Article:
The Disaster Recovery Reform Act has made such a big difference

The Disaster Recovery Reform Act has made such a big difference
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One year ago, Congress transformed the field of emergency management with the passage of the Disaster Recovery Reform Act (DRRA) of 2018.  These important reforms to federal disaster programs originated as lessons learned from the economic disruption and increased nationwide disaster costs caused by the historic 2017 hurricanes and wildfires.   

Over the past year, FEMA has successfully implemented over half of the DRRA’s provisions, and we are on track to have more than 75 percent implemented by the end of this year. These necessary reforms acknowledge the shared responsibility for disaster preparedness, mitigation, response and recovery at all levels of government.

They also represent significant changes to our agency’s programs, many of which require policy or regulatory changes to implement and sustain. As such, implementation of the law has required FEMA to act quickly, but also deliberately, to effectively accomplish the legislation’s intent — bolstering the nation’s capacity to prepare for, mitigate against and recover from major disasters. 


One of the greatest changes the DRRA allowed for was the creation of a new pre-disaster mitigation program that is funded by a 6 percent set-aside from federal post-disaster grant funding. This new program, Building Resilient Infrastructure and Communities (BRIC), is transformational. It will allow FEMA to support states and communities to undertake new and innovative infrastructure projects that reduce the risks they face from disasters.

The BRIC program aims to categorically shift the federal focus away from reactive disaster spending and toward research-supported, proactive investment in community resilience. In order to inform the creation of this important program, FEMA conducted one of the largest stakeholder engagement efforts in the agency’s history. The public will have another opportunity to provide input on the BRIC program when the program policy is published for comment. 

In the meantime, FEMA is already using the funding set-aside for BRIC to advance the objective of reducing disaster risk. This September, the agency made an unprecedented $250 million available for pre-disaster mitigation under our existing grant program — including $125 million specifically for infrastructure projects.

This funding also included up to $12.5 million to help states, localities, territories and tribes develop future mitigation projects. The application period for this year’s pre-disaster mitigation grant program is currently open for all states, tribes and territories. 

These new authorities have also provided significant support for mitigation efforts after a disaster. Earlier this year, FEMA was able to expand its post-disaster mitigation program to areas impacted by wildfires, in addition to areas that receive a major disaster declaration for storms. The legislation also authorizes funding for additional activities that will reduce the risk from both wildfires and windstorms. Since May 2018, FEMA has funded an additional $86.2 million in wildfire mitigation for 228 projects, providing increased protection to nearly 2,500 properties.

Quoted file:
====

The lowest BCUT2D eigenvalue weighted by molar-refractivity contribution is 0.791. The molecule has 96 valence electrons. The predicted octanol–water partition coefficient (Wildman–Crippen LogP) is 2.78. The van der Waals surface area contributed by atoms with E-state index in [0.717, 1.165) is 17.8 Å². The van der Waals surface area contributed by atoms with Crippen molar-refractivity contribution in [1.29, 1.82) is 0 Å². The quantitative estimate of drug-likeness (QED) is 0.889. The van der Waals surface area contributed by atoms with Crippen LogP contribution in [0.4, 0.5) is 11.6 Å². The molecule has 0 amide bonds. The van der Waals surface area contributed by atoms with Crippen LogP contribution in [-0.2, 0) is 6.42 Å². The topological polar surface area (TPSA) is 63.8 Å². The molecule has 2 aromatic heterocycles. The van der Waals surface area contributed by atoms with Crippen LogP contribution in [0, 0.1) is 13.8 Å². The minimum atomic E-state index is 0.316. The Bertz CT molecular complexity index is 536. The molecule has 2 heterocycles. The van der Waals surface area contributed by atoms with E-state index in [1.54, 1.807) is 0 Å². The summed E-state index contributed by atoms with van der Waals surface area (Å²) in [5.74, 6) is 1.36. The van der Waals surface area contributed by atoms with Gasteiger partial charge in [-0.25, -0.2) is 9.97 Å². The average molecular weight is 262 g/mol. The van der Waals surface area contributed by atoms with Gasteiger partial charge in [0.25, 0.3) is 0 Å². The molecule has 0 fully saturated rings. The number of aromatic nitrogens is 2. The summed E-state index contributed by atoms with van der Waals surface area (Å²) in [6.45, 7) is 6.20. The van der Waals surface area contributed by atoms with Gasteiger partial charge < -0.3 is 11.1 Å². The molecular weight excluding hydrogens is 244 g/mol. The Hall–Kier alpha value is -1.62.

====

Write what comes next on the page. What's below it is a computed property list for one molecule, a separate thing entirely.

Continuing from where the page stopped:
As emergency managers, our mission is to help people before, during and after disasters. Because of this law, we have been able to significantly increase the funding that individuals can access to help them navigate their recovery following a disaster. 

By increasing the maximum amount that FEMA provides for housing assistance and other needs assistance, we have already provided more than $69 million in additional assistance to over 11,000 individuals. In addition, more than $10 million in additional disaster unemployment assistance has been provided to applicants in Puerto Rico and the U.S. Virgin Islands.

The DRRA also supports our efforts to strengthen emergency management at all levels of government. Shortly following the law’s passage, we increased the level of management costs that we provide to states, tribes and territories to administer recovery and hazard mitigation programs following a disaster.

Pursuant to this law, we have also published additional guidance on the prioritization of assistance during power outages, the identification of evacuation routes and the coordination of emergency response plans for hazardous materials. Very shortly, we will publish guidance on how states, tribes and territories can administer a post-disaster housing program funded by FEMA.

Finally, these new authorities are helping FEMA to recruit and retain experienced emergency managers. This summer, our temporary employees became eligible to compete for permanent FEMA positions on equal-footing with permanent federal employees. Since July, almost 200 FEMA positions have been posted under this special hiring authority and several hires have already been made.


Implementation of these and other DRRA provisions has been a significant undertaking for FEMA. I am thankful to the countless hard-working employees who have made it possible.

We believe this extraordinary effort will pay dividends for the agency, its partners and the nation for many years to come. We thank Congress, the administration, and our emergency management partners at all levels for their efforts to move this critical reform package forward.

Pete Gaynor is the acting administrator of the Federal Emergency Management Agency (FEMA).